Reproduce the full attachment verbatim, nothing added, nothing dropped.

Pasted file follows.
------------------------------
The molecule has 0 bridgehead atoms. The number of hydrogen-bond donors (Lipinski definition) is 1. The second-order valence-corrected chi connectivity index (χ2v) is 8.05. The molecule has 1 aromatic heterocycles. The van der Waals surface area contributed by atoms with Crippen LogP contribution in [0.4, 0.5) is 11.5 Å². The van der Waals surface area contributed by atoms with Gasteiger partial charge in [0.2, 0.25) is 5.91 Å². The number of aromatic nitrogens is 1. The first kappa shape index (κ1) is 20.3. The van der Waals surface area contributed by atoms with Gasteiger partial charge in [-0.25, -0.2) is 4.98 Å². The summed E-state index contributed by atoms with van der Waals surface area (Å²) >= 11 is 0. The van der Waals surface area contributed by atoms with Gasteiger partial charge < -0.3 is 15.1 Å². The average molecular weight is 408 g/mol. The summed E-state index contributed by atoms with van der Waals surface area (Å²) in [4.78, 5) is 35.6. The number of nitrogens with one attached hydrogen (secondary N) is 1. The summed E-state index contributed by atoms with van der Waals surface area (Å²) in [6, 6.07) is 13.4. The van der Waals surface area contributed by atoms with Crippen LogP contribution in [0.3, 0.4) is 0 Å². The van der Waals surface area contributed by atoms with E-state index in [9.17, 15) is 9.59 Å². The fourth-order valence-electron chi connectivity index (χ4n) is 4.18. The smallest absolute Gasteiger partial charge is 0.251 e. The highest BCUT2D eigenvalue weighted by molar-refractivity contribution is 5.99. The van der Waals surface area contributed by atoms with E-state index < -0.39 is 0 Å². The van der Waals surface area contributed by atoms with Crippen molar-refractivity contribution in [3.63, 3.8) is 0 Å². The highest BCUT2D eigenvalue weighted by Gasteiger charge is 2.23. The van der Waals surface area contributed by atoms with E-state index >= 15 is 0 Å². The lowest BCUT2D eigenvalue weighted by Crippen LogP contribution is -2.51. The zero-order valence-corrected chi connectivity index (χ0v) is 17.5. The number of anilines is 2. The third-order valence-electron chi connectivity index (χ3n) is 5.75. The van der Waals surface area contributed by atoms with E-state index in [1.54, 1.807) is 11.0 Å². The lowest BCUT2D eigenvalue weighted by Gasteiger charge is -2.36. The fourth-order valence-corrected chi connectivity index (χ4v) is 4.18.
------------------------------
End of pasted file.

The molecule has 0 bridgehead atoms. The number of hydrogen-bond donors (Lipinski definition) is 1. The second-order valence-corrected chi connectivity index (χ2v) is 8.05. The molecule has 1 aromatic heterocycles. The van der Waals surface area contributed by atoms with Crippen LogP contribution in [0.4, 0.5) is 11.5 Å². The van der Waals surface area contributed by atoms with Gasteiger partial charge in [0.2, 0.25) is 5.91 Å². The number of aromatic nitrogens is 1. The first kappa shape index (κ1) is 20.3. The van der Waals surface area contributed by atoms with Gasteiger partial charge in [-0.25, -0.2) is 4.98 Å². The summed E-state index contributed by atoms with van der Waals surface area (Å²) >= 11 is 0. The van der Waals surface area contributed by atoms with Gasteiger partial charge < -0.3 is 15.1 Å². The average molecular weight is 408 g/mol. The summed E-state index contributed by atoms with van der Waals surface area (Å²) in [4.78, 5) is 35.6. The number of nitrogens with one attached hydrogen (secondary N) is 1. The summed E-state index contributed by atoms with van der Waals surface area (Å²) in [6, 6.07) is 13.4. The van der Waals surface area contributed by atoms with Crippen LogP contribution in [0.3, 0.4) is 0 Å². The van der Waals surface area contributed by atoms with E-state index in [9.17, 15) is 9.59 Å². The fourth-order valence-electron chi connectivity index (χ4n) is 4.18. The smallest absolute Gasteiger partial charge is 0.251 e. The highest BCUT2D eigenvalue weighted by molar-refractivity contribution is 5.99. The van der Waals surface area contributed by atoms with E-state index < -0.39 is 0 Å². The van der Waals surface area contributed by atoms with Crippen molar-refractivity contribution in [3.63, 3.8) is 0 Å². The highest BCUT2D eigenvalue weighted by Gasteiger charge is 2.23. The van der Waals surface area contributed by atoms with E-state index >= 15 is 0 Å². The lowest BCUT2D eigenvalue weighted by Crippen LogP contribution is -2.51. The zero-order valence-corrected chi connectivity index (χ0v) is 17.5. The number of anilines is 2. The third-order valence-electron chi connectivity index (χ3n) is 5.75. The van der Waals surface area contributed by atoms with E-state index in [1.54, 1.807) is 11.0 Å². The lowest BCUT2D eigenvalue weighted by Gasteiger charge is -2.36. The fourth-order valence-corrected chi connectivity index (χ4v) is 4.18.